A HORRIBLE TALE TOLD BY KALMON.         
      
             It is about 10 days ago now, when I first heard Annelise 
                shouting for Helge, that he should come quick and listen, because 
                there was a cat, that you couldn't see, who was miaowing 
                somewhere.  When Helge came to listen where the sound was 
                coming from, the miaowing stopped. 
                          This whole performance was repeated nearly every day for 
                the next few days, and we started to have a little fun about, this 
                thing with a ghost cat, that only was there, when Annelise came 
                into the old rubbish-room in that end of the house, and stopped 
                miauwing when Helge came. 
                          Every morning when we were having our morning coffee, 
                there was a lot of fabulating around and about the mystery of the 
                noisy cat without a body, and that reminded me of the Cheshire 
                cat in Alice in Wonderland, where the cat disappears and only the 
                grin is left, but here it was only the sound of the grin, that was 
                hanging in the air. 
                          Perhaps it was the souls of cats long since dead,. which 
                haunted the house, because they, at times in the past, were 
                drowned in the toilet bowl in that end of the house, and only 
                could be heard by a person, who like Annelise was in a very 
                close psychological contact with the cats on the farm. 
                          "The children are all grown up and gone now, so 1 have  
               only the cats and you stupid lot of menfolk to take care of, and here 
               the cats are the most important people". 
                           Annelise is mother to a whole clan of wild cats, among 
               which a few are less wild than the others and sometimes honour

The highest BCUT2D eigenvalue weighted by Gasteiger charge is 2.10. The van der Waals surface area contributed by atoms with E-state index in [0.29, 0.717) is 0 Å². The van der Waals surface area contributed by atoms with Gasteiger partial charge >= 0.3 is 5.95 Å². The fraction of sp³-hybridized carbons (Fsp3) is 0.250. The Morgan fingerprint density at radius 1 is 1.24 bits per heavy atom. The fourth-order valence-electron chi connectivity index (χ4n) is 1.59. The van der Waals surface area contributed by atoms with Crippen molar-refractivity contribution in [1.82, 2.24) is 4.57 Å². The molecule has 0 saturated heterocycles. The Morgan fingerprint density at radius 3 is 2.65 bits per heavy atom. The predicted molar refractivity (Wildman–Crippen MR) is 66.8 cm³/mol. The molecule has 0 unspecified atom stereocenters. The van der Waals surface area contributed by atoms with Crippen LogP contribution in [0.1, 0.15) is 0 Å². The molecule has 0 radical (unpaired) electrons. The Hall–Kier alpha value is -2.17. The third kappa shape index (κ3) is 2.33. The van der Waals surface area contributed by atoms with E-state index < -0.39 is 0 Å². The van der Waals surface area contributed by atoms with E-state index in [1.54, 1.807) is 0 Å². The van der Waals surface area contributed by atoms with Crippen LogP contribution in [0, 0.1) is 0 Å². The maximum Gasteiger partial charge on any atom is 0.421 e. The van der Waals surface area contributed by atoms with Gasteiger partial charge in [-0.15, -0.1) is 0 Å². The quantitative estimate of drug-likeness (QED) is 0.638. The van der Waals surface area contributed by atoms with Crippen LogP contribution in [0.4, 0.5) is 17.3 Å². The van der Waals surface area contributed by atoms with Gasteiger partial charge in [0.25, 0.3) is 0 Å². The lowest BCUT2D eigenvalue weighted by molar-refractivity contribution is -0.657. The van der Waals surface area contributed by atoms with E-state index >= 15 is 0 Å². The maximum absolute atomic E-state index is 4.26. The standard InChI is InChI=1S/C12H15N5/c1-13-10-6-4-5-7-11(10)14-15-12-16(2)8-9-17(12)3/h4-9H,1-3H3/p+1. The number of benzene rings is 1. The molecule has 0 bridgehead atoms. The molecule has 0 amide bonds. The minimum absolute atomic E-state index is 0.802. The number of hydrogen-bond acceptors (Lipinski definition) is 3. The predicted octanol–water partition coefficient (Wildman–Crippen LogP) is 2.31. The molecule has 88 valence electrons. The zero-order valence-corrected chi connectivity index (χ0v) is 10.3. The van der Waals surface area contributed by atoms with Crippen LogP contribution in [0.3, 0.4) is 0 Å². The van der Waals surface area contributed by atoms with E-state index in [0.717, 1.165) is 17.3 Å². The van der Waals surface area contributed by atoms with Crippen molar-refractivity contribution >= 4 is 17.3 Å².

the house, by coming in and reposing themselves on the floor in  
               front of the wood-burning stove. 
                          They are all red striped marmalade cats, and I can't see the 
               difference between them, but apparently Annelise knows them 
               personally and have names for all of them, but as there are so 
               many of them, and they all the time walk around in different 
               places in and around the farmyard busy catching rats and mice,  
               so it is not so easy to see if one or two are missing. 
                          One day one of the old cats called me into the ghost room  
               and tried to explain to me, what was wrong, but as I am not really 
               well up on the special dialect of the cats on Bornholm, I did not 
               believe his story, that there was a member of his family behind 
               the panels of the wall.  Actually I  believed the cat was a 
               ventriloquist, and that is why 1 did not do anything to clear up 
               the truth of the matter.          
                          When all this mallarcy had been lasting a week or so,  
               Helge got tired of listening to all this 'katzenjammer', and in the  
               end he did no longer bother to take the trouble to go and listen to  
               a sound that wasn't there when he arrived, but it nevertheless 
               nearly every day gave us the opportunity to tell weird stories 
               about supernatural phenomenon with werewolfs and hellhorses 
              and cats, which in reality were witches, who were burned on 
              the stake at the time of King Christian number four. 
                          So one day Annelise got so desperate, when she again heard 
               the sound of the invisible cat, that she started to tear down the panels  
               from the wall, and when she saw the tail of a marmalade cat sticking  
               out of the glass-wool behind the panel, she was struck by the terrible  
               thought, that the cat was dead.  She fled from the place in horror,  
               loudly screaming for Helge, who came flying and heroically ripped